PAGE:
A lawyer for internet mogul Kim Dotcom has denied a suggestion that spiralling court proceedings are to delay the ultimate hearing to extradite Mr Dotcom to face copyright piracy charges in the United States.
In a vigorous exchange in the Court of Appeal today the court's president Justice Mark O'Regan repeatedly fired questions about delay at Mr Dotcom's lawyer, William Akel.
Mr Akel said there was no advantage to Mr Dotcom - most of whose assets are seized world wide - in delaying the proceedings.
The Dotcom proceedings began after the police raid on his mansion more than a year ago in which large amounts of property and stored information were seized.
A judge has said that parts of the search and seizure were illegal. The Crown still wants to appeal against that basic finding.
But in the meantime it has emerged the spy agency the Government Communications Security Bureau had been illegally intercepting the communications of Mr Dotcom and one of his business associates.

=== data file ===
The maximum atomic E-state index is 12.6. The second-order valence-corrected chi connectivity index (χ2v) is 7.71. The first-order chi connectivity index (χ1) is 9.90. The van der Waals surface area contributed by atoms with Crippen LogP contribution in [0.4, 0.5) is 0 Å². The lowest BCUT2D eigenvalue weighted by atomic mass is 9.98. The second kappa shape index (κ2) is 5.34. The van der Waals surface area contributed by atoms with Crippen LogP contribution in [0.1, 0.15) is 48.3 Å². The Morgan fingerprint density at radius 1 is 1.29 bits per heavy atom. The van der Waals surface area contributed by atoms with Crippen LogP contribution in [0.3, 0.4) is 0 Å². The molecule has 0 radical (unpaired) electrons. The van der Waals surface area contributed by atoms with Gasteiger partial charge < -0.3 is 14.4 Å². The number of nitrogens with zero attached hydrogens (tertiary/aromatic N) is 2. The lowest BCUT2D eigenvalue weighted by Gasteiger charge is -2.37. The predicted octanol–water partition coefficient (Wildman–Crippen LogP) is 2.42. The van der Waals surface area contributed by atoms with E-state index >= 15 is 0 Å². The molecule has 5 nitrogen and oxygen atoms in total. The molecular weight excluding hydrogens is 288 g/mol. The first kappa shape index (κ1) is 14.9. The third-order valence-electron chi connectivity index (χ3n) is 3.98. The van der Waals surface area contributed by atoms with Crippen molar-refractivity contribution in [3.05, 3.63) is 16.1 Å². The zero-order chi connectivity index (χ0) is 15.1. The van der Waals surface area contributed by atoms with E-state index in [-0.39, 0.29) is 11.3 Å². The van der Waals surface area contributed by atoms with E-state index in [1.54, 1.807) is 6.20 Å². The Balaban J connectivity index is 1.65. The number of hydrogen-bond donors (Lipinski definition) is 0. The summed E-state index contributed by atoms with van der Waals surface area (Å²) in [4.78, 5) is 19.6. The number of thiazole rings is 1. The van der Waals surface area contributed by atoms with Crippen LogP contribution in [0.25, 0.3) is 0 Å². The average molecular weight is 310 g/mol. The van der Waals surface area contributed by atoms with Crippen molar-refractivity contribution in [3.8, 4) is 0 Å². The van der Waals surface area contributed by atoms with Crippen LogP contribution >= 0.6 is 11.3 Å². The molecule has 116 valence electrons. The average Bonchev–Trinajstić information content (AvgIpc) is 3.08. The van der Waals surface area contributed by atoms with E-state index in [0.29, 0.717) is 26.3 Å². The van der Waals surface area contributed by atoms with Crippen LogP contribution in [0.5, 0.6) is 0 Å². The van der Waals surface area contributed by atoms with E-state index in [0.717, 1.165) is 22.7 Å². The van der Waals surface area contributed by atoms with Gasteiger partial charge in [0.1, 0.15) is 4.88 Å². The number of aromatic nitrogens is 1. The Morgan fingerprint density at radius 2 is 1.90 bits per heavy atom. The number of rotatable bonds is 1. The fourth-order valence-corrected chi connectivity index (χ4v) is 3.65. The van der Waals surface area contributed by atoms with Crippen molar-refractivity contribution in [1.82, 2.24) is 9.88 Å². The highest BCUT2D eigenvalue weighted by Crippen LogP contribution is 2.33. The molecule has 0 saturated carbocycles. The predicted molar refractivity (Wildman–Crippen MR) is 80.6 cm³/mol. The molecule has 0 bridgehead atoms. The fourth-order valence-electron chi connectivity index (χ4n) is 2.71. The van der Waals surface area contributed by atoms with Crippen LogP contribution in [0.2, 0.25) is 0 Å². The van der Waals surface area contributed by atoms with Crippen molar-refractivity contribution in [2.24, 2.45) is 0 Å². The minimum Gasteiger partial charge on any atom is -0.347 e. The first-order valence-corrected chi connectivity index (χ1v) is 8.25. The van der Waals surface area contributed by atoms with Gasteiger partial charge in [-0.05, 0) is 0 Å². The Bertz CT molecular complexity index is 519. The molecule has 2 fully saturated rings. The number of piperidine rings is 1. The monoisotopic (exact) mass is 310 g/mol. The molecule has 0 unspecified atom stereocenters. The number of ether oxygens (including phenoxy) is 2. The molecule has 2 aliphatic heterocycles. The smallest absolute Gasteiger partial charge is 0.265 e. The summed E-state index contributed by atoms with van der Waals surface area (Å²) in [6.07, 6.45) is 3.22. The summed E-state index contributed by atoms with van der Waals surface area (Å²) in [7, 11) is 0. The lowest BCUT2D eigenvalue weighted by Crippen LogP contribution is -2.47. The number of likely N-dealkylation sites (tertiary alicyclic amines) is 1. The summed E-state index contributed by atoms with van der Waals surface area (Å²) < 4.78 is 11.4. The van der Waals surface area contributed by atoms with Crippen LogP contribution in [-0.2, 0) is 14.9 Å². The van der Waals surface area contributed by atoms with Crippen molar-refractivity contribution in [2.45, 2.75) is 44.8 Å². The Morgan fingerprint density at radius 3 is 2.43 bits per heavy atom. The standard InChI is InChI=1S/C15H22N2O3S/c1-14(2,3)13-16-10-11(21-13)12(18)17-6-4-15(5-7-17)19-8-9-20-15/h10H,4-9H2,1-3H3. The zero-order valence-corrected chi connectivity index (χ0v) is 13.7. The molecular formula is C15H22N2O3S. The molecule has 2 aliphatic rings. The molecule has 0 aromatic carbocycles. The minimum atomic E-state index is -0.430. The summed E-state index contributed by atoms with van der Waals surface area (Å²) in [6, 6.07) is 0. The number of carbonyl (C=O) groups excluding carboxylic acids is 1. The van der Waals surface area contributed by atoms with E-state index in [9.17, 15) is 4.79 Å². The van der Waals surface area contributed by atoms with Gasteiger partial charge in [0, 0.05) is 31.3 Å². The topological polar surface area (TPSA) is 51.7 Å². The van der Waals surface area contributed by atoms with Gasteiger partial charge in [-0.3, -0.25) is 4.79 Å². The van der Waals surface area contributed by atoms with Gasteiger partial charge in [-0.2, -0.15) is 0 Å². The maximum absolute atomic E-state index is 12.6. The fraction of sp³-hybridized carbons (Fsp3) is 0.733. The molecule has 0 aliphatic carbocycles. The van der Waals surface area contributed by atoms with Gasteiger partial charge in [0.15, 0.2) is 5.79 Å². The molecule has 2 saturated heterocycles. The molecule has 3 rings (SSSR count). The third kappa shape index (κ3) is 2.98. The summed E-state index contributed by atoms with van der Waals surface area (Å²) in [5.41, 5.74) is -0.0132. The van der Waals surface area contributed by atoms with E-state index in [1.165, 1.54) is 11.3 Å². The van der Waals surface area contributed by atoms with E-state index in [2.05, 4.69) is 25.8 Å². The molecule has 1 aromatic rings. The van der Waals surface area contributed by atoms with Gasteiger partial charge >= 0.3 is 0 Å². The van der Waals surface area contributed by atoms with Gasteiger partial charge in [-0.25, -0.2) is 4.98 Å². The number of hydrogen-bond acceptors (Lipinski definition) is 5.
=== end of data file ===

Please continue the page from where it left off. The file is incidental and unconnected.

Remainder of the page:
The Dotcom lawyers have, on top of the claim challenging the way the evidence was gathered, now also filed damages claims against police and the GCSB.
Those claims have become tangled though with the Crown today appealing against the ruling that the GCSB damages claim can proceed alongside the damages claim against the police. It emerged in court today though that no ruling has been made on whether the damages claim against the police can proceed.
If the GCSB can be sued for damages it would raise issues of how much the bureau would have to reveal about its activities and the information it gathered.
The High Court has ordered an independent Queens Counsel with top-level security clearance can view the raw material and argue the case for its disclosure on behalf Mr Dotcom.
Mr Akel said the information was sought because "we don't know what we don't know" and the information may be relevant to the claim.
It has been repeatedly said at the hearing that the type of damages claimed have been limited to minimal or at most modest awards in past cases. But Mr Akel said in the circumstances of the Dotcom case more than minimal damages might be available and might also have a bearing on the extradition proceedings.
The hearing is continuing.
- © Fairfax NZ News
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